business news in context, analysis with attitude

by Kevin Coupe

Axios reports that Best Buy plans to stop selling DVDs and Blu-ray discs in 2024, once it gets past the 2023 end-of-year holiday shopping season.

The decision affects both bricks-and-mortar stores and best Buy's online store.  Video games, however, will continue to be sold by Best Buy.

At the same time, a website called Comic Book Gaming reports that Walmart plans "to stop carrying physical games for select platforms next year."

According to the site, insiders say that "Walmart is getting rid of physical Xbox games next year and expects more cuts will happen deeper in 2024. It's unclear why Xbox is being singled out by Walmart, though it may have to do with the Xbox Series S being a digital-only console and therefore a portion of Xbox games aren't even able to be bought physically now. Nevertheless, it's likely the rest will continue to also be removed from stores in the future."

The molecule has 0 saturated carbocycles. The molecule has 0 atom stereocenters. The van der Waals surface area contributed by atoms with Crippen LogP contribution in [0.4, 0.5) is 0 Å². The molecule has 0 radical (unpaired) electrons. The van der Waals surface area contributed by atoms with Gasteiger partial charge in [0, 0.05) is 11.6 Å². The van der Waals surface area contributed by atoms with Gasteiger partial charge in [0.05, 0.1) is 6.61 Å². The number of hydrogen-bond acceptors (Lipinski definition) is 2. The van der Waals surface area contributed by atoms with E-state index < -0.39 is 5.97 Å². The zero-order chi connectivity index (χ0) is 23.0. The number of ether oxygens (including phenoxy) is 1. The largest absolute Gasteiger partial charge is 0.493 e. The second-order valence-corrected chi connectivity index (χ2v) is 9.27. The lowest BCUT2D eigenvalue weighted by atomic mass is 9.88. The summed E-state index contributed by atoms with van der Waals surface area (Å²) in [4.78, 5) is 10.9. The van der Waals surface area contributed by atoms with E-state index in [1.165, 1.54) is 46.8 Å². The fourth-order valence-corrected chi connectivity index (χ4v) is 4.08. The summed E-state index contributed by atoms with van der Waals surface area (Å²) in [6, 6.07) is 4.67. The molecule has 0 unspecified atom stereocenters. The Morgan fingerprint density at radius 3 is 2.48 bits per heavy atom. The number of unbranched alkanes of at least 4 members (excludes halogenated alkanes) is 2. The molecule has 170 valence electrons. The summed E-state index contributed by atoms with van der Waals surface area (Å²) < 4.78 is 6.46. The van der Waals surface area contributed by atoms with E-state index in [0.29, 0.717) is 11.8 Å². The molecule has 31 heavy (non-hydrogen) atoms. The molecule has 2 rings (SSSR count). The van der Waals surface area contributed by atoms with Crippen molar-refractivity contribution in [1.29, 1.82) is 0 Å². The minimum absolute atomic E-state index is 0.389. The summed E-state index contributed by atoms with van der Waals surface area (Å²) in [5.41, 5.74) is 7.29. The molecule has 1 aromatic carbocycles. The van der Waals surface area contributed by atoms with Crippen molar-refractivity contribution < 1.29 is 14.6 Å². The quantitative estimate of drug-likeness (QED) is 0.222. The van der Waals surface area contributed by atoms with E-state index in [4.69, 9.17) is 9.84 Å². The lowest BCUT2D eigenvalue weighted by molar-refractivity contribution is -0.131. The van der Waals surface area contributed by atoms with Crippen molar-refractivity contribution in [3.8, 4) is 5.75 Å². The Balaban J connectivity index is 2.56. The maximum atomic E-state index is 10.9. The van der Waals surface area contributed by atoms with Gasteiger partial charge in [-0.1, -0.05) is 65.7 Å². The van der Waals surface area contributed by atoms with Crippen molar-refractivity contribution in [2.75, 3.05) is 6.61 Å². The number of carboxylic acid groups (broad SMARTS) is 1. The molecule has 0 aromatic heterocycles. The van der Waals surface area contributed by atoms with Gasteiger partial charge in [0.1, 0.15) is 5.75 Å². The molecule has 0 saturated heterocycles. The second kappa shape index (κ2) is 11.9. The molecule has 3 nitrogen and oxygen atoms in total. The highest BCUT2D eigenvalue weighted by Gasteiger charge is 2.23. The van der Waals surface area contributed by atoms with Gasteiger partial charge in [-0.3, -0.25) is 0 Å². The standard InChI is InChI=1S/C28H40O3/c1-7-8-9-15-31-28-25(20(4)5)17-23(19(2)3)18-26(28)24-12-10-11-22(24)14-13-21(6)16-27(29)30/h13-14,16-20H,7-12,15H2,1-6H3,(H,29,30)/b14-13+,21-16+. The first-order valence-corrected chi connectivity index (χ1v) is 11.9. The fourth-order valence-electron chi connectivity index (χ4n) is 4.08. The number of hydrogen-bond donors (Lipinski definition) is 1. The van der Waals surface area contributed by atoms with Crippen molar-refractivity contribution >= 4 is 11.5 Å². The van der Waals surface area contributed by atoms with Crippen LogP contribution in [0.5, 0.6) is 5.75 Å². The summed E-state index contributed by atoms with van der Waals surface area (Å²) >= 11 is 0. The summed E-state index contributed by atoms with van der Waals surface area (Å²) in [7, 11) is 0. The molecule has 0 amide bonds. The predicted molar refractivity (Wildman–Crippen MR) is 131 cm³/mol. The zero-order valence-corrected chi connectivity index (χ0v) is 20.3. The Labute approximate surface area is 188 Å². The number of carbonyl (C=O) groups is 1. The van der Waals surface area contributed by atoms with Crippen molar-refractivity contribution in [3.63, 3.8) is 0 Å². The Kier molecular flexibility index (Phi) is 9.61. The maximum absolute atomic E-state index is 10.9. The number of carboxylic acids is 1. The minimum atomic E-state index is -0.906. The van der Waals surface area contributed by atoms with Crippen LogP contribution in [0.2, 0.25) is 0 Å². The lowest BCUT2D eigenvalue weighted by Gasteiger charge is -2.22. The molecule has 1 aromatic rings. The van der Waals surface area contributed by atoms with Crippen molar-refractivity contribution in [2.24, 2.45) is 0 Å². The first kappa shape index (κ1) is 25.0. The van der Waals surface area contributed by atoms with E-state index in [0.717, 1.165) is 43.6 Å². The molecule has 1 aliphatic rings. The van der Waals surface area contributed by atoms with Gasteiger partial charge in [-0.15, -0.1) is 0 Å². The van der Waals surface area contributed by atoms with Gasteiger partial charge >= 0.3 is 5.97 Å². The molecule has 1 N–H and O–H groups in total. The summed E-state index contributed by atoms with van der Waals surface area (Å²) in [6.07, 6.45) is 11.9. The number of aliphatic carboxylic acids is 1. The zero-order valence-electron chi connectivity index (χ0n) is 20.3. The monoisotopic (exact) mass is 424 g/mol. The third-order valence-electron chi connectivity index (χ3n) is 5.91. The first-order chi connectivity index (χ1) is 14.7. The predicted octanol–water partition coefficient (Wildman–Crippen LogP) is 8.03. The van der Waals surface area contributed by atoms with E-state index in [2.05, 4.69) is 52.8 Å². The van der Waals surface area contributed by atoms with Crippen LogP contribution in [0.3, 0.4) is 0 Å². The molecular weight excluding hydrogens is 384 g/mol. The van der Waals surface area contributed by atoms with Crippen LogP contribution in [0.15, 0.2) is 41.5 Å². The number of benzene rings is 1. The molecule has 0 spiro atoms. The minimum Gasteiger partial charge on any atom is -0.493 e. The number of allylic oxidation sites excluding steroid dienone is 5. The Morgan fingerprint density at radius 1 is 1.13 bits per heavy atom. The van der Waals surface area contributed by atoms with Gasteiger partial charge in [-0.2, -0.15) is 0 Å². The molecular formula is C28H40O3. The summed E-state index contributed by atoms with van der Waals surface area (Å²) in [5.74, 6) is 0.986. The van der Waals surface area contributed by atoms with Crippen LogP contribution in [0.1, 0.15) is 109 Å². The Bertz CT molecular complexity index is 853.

These moves take place at the same time as Target has stopped carrying DVDs and Blu-rays in its stores, and Netflix shut down its l20-year-old DVD rental business.

The fact is that at least in this sector, legacy businesses are under enormous pressure and often going away.  This trend is what has informed the strikes that continue to roil the entertainment industry, as management and labor struggle to find an acceptable economic balance that will work for both sides;  this is hard to find  at a time when big companies have invested so much money in streaming services that don't seem to have an economically workable business model.

That said, what is happening with DVDs and Blu-rays is an Eye-Opening indicator of how people want to consume content.  In the long run, these consumption trends will affect every sector - to varying degrees, but inevitably.